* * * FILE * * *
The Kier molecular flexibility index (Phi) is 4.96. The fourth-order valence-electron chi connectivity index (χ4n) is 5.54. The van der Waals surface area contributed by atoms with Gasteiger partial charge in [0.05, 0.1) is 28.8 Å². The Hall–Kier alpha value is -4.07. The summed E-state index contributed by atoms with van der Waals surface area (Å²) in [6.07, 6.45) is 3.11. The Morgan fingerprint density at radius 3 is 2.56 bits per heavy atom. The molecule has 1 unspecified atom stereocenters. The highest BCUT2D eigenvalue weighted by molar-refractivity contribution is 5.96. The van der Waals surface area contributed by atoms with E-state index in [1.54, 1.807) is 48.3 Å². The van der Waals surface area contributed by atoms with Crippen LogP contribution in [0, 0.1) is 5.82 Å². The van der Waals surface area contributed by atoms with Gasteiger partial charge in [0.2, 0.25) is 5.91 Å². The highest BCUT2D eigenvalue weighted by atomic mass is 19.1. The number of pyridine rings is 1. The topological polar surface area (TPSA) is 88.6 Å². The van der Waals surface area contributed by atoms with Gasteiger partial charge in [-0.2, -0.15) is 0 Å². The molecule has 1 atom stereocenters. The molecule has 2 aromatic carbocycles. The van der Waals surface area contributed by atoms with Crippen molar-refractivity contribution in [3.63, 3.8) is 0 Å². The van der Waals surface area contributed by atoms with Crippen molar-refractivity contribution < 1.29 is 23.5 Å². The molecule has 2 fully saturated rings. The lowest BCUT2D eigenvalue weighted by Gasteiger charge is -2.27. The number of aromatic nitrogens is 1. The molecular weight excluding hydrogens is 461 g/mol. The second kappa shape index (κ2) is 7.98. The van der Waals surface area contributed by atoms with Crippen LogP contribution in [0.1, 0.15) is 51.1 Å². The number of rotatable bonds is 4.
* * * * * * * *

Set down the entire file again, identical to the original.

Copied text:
The Kier molecular flexibility index (Phi) is 4.96. The fourth-order valence-electron chi connectivity index (χ4n) is 5.54. The van der Waals surface area contributed by atoms with Gasteiger partial charge in [0.05, 0.1) is 28.8 Å². The Hall–Kier alpha value is -4.07. The summed E-state index contributed by atoms with van der Waals surface area (Å²) in [6.07, 6.45) is 3.11. The Morgan fingerprint density at radius 3 is 2.56 bits per heavy atom. The molecule has 1 unspecified atom stereocenters. The highest BCUT2D eigenvalue weighted by molar-refractivity contribution is 5.96. The van der Waals surface area contributed by atoms with E-state index in [1.54, 1.807) is 48.3 Å². The van der Waals surface area contributed by atoms with Crippen LogP contribution in [0, 0.1) is 5.82 Å². The van der Waals surface area contributed by atoms with Gasteiger partial charge in [0.2, 0.25) is 5.91 Å². The highest BCUT2D eigenvalue weighted by atomic mass is 19.1. The number of pyridine rings is 1. The topological polar surface area (TPSA) is 88.6 Å². The van der Waals surface area contributed by atoms with Gasteiger partial charge in [-0.2, -0.15) is 0 Å². The molecule has 1 atom stereocenters. The molecule has 2 aromatic carbocycles. The van der Waals surface area contributed by atoms with Crippen molar-refractivity contribution in [3.63, 3.8) is 0 Å². The van der Waals surface area contributed by atoms with Crippen molar-refractivity contribution < 1.29 is 23.5 Å². The molecule has 2 fully saturated rings. The lowest BCUT2D eigenvalue weighted by Gasteiger charge is -2.27. The number of aromatic nitrogens is 1. The molecular weight excluding hydrogens is 461 g/mol. The second kappa shape index (κ2) is 7.98. The van der Waals surface area contributed by atoms with Crippen LogP contribution in [0.1, 0.15) is 51.1 Å². The number of rotatable bonds is 4.